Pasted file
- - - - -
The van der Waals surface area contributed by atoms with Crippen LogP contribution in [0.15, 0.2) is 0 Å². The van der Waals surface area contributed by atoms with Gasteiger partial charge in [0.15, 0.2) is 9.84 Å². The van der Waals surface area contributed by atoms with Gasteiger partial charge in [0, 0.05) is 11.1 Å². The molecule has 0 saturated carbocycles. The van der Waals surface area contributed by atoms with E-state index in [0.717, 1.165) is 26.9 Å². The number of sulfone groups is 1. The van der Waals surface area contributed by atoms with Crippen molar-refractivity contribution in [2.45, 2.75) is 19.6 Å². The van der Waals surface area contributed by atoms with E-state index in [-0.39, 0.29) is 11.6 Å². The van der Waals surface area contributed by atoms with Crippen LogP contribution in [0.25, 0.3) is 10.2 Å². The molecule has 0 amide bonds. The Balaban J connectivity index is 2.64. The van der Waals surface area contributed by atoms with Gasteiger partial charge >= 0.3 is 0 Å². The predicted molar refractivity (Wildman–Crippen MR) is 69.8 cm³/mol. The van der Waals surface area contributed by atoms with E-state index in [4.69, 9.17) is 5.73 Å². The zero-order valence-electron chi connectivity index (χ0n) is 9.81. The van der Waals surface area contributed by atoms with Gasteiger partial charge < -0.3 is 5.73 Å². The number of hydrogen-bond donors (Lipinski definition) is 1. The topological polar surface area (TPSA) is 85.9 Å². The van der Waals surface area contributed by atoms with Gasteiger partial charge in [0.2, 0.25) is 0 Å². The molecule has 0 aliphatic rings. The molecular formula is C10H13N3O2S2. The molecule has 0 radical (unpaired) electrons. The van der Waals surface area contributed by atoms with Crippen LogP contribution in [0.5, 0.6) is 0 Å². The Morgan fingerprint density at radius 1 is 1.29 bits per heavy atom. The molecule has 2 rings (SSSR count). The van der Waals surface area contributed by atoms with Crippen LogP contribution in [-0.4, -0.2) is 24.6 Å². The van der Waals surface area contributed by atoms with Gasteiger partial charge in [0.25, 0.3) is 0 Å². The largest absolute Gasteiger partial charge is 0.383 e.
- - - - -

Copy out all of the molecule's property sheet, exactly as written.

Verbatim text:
The van der Waals surface area contributed by atoms with Crippen LogP contribution in [0.15, 0.2) is 0 Å². The van der Waals surface area contributed by atoms with Gasteiger partial charge in [0.15, 0.2) is 9.84 Å². The van der Waals surface area contributed by atoms with Gasteiger partial charge in [0, 0.05) is 11.1 Å². The molecule has 0 saturated carbocycles. The van der Waals surface area contributed by atoms with E-state index in [0.717, 1.165) is 26.9 Å². The number of sulfone groups is 1. The van der Waals surface area contributed by atoms with Crippen molar-refractivity contribution in [2.45, 2.75) is 19.6 Å². The van der Waals surface area contributed by atoms with E-state index in [-0.39, 0.29) is 11.6 Å². The van der Waals surface area contributed by atoms with Crippen LogP contribution in [0.25, 0.3) is 10.2 Å². The molecule has 0 amide bonds. The Balaban J connectivity index is 2.64. The van der Waals surface area contributed by atoms with Gasteiger partial charge >= 0.3 is 0 Å². The predicted molar refractivity (Wildman–Crippen MR) is 69.8 cm³/mol. The van der Waals surface area contributed by atoms with E-state index in [4.69, 9.17) is 5.73 Å². The zero-order valence-electron chi connectivity index (χ0n) is 9.81. The van der Waals surface area contributed by atoms with Gasteiger partial charge < -0.3 is 5.73 Å². The number of hydrogen-bond donors (Lipinski definition) is 1. The topological polar surface area (TPSA) is 85.9 Å². The van der Waals surface area contributed by atoms with Gasteiger partial charge in [0.2, 0.25) is 0 Å². The molecule has 0 aliphatic rings. The molecular formula is C10H13N3O2S2. The molecule has 0 radical (unpaired) electrons. The van der Waals surface area contributed by atoms with Crippen LogP contribution in [0.5, 0.6) is 0 Å². The Morgan fingerprint density at radius 1 is 1.29 bits per heavy atom. The molecule has 2 rings (SSSR count). The van der Waals surface area contributed by atoms with Crippen LogP contribution in [-0.4, -0.2) is 24.6 Å². The van der Waals surface area contributed by atoms with Gasteiger partial charge in [0.25, 0.3) is 0 Å². The largest absolute Gasteiger partial charge is 0.383 e.